Archive for Bette Davis

Here’s Hough

Posted in FILM with tags , , , , , , , , on April 24, 2019 by dcairns

 

Fiona had a wee hospital thing yesterday which involved a very early start for both of us. While recuperating, she watched ESCAPE TO WITCH MOUNTAIN, RETURN FROM WITCH MOUNTAIN and THE WATCHER IN THE WOODS, all directed by John Hough for Disney. After we bailed on the HERBIE quadrilogy when it looked like HERBIE GOES BANANAS wasn’t going to be edifying.

Hough certainly had talent, and an odd career that would see him making the Disney fantasies alongside paranormal rape flicks THE LEGEND OF HELL HOUSE and THE INCUBUS. But WATCHER may be his scariest film, aided by atmospheric locations, committed performances from Bette Davis and Ian Bannen in particular, and some really effective jump scares. And yeah, I know we’re all meant to be too big and mature for jump scares now, and I know they’ve been done to death, but… these are really good.

This UFO from the first WITCH MOUNTAIN is engraved in my memory. I’m old enough to just recall the old days of cinema-going: the family would rock up at the Odeon or ABC at any old time, and walk in on the end or middle of a movie, then watch through a whole double feature until we got back to where we began. So I saw the ending of this movie first, and its the one bit I recall.

Fiona was horrified to hear I experienced the cinema in this chaotic way. She always saw movies from beginning to end, like a person.

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London Calling

Posted in FILM with tags , , , , , on December 12, 2018 by dcairns

As I get ready to leave London, a late (last) entry in this year’s Late Movies Blogathon graces our screens, via Pamela Hutchinson of Silent London, no less. THE WHALES OF AUGUST is a final film for two of its players and its director, and a penultimate film for another. It perfectly captures the bittersweet sense of journey’s end that this blogathon attempts to get at.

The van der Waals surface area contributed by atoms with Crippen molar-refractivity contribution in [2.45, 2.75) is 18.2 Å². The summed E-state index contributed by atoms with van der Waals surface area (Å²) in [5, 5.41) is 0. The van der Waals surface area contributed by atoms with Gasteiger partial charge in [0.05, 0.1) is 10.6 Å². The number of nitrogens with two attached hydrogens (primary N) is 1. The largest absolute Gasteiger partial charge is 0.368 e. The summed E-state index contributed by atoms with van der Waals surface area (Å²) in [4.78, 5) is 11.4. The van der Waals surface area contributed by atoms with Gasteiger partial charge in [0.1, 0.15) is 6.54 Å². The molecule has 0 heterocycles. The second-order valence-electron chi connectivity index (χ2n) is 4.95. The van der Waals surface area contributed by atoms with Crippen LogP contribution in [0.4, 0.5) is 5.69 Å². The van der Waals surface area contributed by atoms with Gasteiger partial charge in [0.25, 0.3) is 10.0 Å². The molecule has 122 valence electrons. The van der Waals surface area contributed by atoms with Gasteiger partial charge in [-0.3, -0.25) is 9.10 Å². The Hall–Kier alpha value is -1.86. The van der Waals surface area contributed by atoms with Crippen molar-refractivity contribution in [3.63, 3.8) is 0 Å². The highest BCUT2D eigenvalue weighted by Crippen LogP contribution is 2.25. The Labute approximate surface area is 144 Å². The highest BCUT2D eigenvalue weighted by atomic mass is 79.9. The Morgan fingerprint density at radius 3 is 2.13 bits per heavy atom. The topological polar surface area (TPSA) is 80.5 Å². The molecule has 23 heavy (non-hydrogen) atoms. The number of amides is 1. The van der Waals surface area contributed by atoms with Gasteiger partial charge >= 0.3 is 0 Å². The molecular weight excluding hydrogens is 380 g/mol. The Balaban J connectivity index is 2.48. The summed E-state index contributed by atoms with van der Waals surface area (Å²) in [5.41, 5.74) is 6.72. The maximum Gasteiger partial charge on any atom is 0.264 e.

Bette’s buttocks

Posted in FILM, MUSIC with tags , , , , , , , , on October 16, 2018 by dcairns

THE BRIDE CAME C.O.D. is a rambunctious pseudo-screwball, with Bette Davis as flighty heiress and James Cagney as supposedly amiable tough guy, the attempted lightness knocked flying by rambunctious Warner Bros slapstick, the whole movie seemingly targeted at the Davis derriere, undignified recipient of cacti (three times) and catapults (twice). We barely escape the obligatory spanking scene. You marvel at scenarists the Epstein brothers’ ability to resist having Cagney crash his plane into her arse.

Cagney is rendered so obnoxious that the main interest becomes how they can possibly sell a romance, but credit to the writers and actors, they actually manage it, a feat comparable to getting Eugene Pallette airborne, which also happens. William THE MAN WHO CAME TO DINNER Keighley directs, somehow, with Max Steiner braying in his ear the whole time, his score a Loony Tunes medley of famous themes, which you can distract yourself by naming — once named, each one reveals itself as wholly inappropriate, which never happened in the cartoons. “Oh, Susanna”? But we’re in California!

Max even gets to mickeymouse the sound of cactus spines being extracted from Bette’s bum, which I suppose was a novelty for him. Bette’s declaration of “Either I’m coming down this staircase or Max Steiner is!” is herein answered. Max Steiner is coming down this staircase.

The filmmaking has what they call gusto (nice montages, but we don’t know who did them — Siegel?).

Another first — trailing on the end of that miniature parachute is a miniature Bette. Can’t think of another film where she was rendered as a marionette. It looks to have been tiny. I wonder how detailed?